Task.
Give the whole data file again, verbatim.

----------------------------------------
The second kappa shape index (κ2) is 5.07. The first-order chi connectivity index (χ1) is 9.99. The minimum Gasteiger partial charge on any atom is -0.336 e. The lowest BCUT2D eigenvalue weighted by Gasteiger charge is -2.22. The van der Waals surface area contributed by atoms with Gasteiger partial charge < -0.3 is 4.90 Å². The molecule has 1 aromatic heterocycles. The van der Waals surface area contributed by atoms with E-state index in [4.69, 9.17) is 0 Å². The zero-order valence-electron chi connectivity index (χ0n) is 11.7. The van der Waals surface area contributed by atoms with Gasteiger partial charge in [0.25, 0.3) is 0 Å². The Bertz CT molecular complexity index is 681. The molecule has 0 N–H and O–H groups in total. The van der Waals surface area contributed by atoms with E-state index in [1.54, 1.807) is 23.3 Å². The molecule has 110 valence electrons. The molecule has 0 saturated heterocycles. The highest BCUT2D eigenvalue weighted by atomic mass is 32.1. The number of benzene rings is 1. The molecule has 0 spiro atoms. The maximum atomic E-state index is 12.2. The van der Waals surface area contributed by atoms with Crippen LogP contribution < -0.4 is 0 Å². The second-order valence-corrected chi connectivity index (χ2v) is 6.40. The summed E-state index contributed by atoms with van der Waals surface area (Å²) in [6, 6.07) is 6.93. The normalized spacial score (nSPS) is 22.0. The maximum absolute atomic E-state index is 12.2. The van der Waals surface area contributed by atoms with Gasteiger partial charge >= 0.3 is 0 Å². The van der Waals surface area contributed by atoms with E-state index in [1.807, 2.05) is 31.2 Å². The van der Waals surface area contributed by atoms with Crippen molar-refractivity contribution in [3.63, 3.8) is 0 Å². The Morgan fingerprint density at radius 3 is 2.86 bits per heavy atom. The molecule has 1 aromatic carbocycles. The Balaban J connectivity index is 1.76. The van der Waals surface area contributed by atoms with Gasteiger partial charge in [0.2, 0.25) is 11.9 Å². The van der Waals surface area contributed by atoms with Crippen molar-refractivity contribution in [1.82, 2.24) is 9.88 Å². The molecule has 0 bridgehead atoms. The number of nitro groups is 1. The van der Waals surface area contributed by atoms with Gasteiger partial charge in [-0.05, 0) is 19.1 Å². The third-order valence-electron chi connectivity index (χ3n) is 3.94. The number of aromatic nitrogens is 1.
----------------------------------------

The second kappa shape index (κ2) is 5.07. The first-order chi connectivity index (χ1) is 9.99. The minimum Gasteiger partial charge on any atom is -0.336 e. The lowest BCUT2D eigenvalue weighted by Gasteiger charge is -2.22. The van der Waals surface area contributed by atoms with Gasteiger partial charge < -0.3 is 4.90 Å². The molecule has 1 aromatic heterocycles. The van der Waals surface area contributed by atoms with E-state index in [4.69, 9.17) is 0 Å². The zero-order valence-electron chi connectivity index (χ0n) is 11.7. The van der Waals surface area contributed by atoms with Gasteiger partial charge in [0.25, 0.3) is 0 Å². The Bertz CT molecular complexity index is 681. The molecule has 0 N–H and O–H groups in total. The van der Waals surface area contributed by atoms with E-state index in [1.54, 1.807) is 23.3 Å². The molecule has 110 valence electrons. The molecule has 0 saturated heterocycles. The highest BCUT2D eigenvalue weighted by atomic mass is 32.1. The number of benzene rings is 1. The molecule has 0 spiro atoms. The maximum atomic E-state index is 12.2. The van der Waals surface area contributed by atoms with Crippen LogP contribution < -0.4 is 0 Å². The second-order valence-corrected chi connectivity index (χ2v) is 6.40. The summed E-state index contributed by atoms with van der Waals surface area (Å²) in [6, 6.07) is 6.93. The normalized spacial score (nSPS) is 22.0. The maximum absolute atomic E-state index is 12.2. The van der Waals surface area contributed by atoms with Gasteiger partial charge >= 0.3 is 0 Å². The van der Waals surface area contributed by atoms with E-state index in [1.807, 2.05) is 31.2 Å². The van der Waals surface area contributed by atoms with Crippen molar-refractivity contribution in [3.63, 3.8) is 0 Å². The Morgan fingerprint density at radius 3 is 2.86 bits per heavy atom. The molecule has 1 aromatic carbocycles. The Balaban J connectivity index is 1.76. The van der Waals surface area contributed by atoms with Gasteiger partial charge in [0.2, 0.25) is 11.9 Å². The van der Waals surface area contributed by atoms with Crippen molar-refractivity contribution in [1.82, 2.24) is 9.88 Å². The molecule has 0 bridgehead atoms. The number of nitro groups is 1. The van der Waals surface area contributed by atoms with Gasteiger partial charge in [-0.05, 0) is 19.1 Å². The third-order valence-electron chi connectivity index (χ3n) is 3.94. The number of aromatic nitrogens is 1.